Coffee Log, Year 2, Day 144


Coffee: Maxwell House Master Blend, Office Coffee

I like the way TV’s and computer screens look when you take them in photos. The colors get wavy, and geometric, like weaving, a loom. It’s got something to do with refresh rates and the speed a camera captures, I think, but I’m no expert. If anyone knows better than me please let me know.

(I could look this up – I’ve got google open in another tab – but where’s the fun in solving all your mysteries?)

Anyway, I took a picture of chat on a lo-fi stream that I like to put on while I’m working. I’ve talked about lo-fi before and chances are you’ve heard about it apart from me. It’s hip. An article called it ‘easy-listening for millennials’ and I think that fits. I never used to get in on the zeitgeists and still find myself falling off of them like dead leaves on a heat-burnt tree, but the fad around lo-fi streams has me by the hip. I like the sounds. The samples are nostalgic – quotes from Cowboy Bebop, a few lines of early aught’s hip-hop. It’s the closest I get to feeling empowered by my past.

And I like the community. The streams pop up with internet chats. Sometimes, like all things on the internet, they’re dressed in dim colors, people at their worse, but more often than not it’s just people talking.

I took a picture of a run from chat that speaks for itself. It’s my quote and photo for this Coffee Log. It made me glad to be living in 2019, and it made me wish it were raining, hot, humid, a full bowl of soup.

Currently Reading: Queen, Suzanne Crain Miller

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See Below….

Taken from the chat on Nourish.’s Lo-fi stream.

Coffee Log, Year 2, Day 20


Coffee: Maxwell House Drip, Office Coffee

I read an article about positive parenting. It followed a few researchers who lived with the Inuit. It reeked of Westernism – ‘they’re so happy!’ ‘They’re such a peaceful people!’ It said they were never angry. No-one’s never angry. Cultural fetishism aside, though, the article had some interesting points.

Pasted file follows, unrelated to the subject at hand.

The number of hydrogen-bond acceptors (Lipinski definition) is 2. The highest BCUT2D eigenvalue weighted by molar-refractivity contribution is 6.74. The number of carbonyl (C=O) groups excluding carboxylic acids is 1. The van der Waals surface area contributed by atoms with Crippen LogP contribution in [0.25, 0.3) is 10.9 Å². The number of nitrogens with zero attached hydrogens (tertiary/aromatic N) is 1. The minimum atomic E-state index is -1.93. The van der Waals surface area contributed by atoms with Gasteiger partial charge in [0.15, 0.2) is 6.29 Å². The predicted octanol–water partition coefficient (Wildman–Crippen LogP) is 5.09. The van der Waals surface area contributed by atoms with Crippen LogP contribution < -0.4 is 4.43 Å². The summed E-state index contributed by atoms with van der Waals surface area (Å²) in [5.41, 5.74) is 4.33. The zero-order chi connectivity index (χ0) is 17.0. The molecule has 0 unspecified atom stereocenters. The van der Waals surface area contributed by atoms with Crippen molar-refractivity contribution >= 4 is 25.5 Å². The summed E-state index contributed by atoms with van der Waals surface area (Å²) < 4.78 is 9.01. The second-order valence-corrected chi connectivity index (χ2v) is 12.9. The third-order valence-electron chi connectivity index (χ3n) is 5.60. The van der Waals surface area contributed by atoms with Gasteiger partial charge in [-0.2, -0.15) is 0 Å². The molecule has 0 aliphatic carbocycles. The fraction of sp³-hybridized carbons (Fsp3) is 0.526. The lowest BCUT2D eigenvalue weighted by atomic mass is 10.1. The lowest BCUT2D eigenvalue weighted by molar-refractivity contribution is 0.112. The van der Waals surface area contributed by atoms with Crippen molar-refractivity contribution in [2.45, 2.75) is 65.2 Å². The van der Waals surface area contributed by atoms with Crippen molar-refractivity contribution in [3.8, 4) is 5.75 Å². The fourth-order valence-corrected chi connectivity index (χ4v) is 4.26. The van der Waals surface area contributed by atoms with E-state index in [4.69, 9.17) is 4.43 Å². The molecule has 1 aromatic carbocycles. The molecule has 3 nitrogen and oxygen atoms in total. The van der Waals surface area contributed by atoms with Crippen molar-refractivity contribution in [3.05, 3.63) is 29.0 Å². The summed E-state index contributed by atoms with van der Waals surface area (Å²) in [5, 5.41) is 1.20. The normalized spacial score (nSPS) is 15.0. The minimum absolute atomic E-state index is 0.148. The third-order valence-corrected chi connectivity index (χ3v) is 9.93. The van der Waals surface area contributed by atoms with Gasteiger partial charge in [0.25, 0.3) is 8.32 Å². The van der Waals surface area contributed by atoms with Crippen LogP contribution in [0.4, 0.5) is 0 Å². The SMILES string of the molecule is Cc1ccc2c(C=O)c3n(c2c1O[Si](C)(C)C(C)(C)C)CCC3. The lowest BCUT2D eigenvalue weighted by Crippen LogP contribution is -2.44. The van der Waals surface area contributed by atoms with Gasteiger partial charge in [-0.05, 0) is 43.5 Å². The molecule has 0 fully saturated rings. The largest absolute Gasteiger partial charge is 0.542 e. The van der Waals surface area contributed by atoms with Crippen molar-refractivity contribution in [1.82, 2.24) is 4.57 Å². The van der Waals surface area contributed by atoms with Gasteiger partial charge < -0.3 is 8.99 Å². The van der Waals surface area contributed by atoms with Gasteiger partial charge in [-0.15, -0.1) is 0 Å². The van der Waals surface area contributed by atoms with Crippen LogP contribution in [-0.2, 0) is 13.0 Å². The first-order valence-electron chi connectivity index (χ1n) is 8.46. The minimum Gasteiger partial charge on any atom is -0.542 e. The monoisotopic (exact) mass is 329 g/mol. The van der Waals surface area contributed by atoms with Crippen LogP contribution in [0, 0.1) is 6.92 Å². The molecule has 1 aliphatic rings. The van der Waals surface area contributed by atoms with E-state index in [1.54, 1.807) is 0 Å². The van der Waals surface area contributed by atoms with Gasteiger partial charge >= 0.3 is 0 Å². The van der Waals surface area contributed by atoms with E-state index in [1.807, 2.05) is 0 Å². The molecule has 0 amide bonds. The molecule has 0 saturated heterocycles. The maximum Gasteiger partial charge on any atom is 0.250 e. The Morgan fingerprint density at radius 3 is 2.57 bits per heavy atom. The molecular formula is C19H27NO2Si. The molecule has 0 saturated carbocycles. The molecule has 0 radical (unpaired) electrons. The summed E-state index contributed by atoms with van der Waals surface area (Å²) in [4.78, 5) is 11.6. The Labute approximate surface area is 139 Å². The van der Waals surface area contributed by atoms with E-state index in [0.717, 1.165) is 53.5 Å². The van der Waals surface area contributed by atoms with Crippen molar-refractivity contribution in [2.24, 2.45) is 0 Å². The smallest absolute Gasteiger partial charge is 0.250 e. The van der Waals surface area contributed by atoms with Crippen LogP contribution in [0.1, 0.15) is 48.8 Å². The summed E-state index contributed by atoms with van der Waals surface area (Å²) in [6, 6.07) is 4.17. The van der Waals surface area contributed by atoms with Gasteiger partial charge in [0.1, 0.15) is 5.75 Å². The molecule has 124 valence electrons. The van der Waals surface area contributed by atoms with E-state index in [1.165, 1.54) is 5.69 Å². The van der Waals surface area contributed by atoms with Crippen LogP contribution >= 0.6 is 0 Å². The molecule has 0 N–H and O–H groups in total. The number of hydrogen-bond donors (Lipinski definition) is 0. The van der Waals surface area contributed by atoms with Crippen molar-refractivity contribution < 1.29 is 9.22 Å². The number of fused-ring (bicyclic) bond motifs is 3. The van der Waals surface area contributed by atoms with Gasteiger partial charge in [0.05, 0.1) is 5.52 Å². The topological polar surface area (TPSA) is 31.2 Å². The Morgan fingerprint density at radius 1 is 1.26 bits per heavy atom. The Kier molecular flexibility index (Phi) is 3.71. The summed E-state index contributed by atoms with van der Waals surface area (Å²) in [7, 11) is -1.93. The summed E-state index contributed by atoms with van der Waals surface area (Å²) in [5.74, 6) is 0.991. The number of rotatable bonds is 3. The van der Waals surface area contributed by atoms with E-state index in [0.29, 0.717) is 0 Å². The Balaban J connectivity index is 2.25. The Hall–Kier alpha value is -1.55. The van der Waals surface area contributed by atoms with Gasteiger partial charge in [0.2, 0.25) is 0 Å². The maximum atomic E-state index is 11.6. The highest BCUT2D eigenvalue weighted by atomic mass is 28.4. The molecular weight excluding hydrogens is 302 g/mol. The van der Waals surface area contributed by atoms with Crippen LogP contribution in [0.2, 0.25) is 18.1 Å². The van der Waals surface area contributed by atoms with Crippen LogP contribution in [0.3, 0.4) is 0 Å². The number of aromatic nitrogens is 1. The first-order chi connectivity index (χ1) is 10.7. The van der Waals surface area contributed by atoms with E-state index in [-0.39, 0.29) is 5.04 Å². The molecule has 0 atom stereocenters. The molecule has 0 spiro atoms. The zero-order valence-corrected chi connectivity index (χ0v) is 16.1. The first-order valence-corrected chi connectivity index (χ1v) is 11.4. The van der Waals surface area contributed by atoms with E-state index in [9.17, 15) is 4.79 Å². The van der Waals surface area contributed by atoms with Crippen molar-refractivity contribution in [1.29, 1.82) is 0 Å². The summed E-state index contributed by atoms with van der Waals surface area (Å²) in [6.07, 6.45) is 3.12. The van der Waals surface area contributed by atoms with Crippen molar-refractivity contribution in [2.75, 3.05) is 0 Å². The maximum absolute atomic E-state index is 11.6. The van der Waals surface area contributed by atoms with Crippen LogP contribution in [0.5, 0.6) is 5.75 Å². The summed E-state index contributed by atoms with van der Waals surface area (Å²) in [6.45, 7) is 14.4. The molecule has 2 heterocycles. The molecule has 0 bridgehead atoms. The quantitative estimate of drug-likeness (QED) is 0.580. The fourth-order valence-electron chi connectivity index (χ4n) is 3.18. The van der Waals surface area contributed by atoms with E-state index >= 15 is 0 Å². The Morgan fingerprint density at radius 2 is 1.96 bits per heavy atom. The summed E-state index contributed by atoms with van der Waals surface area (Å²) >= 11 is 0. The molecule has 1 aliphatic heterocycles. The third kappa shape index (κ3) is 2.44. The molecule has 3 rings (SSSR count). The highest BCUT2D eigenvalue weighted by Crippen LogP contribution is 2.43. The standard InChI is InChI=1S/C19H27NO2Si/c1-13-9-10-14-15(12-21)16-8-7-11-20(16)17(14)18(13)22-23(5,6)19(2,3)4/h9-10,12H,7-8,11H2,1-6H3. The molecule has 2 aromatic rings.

It talked about stories. The Inuit teach morals and manners with stories. Think mother goose, only it’s an Aurora that steals your head if you don’t wear your hat. All the kids in the city grew up with these stories. All the adults could recount them. They talked about tempting a two year old to hit his mother with a stone. When he did, she’d cry, exaggerated, performing a play, and when he didn’t, she’d hug him. But it was always a story. And that’s how people learn.

As a wannabe writer, that stuck with me. I thought about what stories I’m telling. I thought about what stories I’ve been told. I grew up with Goodnight Moon. What man has that made me?

A funny thing happens these days. Kids are coupled to computers. Their eyes go wide with games and movies, and more than that they’re wrapped up in YouTube. They stream themselves. We watch other peoples’ watching. We consume media so we can talk about it. There’s nothing wrong with that, but it’s a different kind of story-telling. You can’t trick the kid to think he’s owed a visit from the tooth fairy. You can trick the kid to believe he might be famous if he posts an insta pic of that lost tooth. In 2019, kids skip a step: they’re becoming storytellers without having been a part of any story. They’re not the heroes but the narrators.

What do you do with that?

Novel Count: 30,349

Currently Reading: Killing Commendatore, Haruki Murakami; FINISHED! 

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Goodnight stars, goodnight air, goodnight noises everywhere.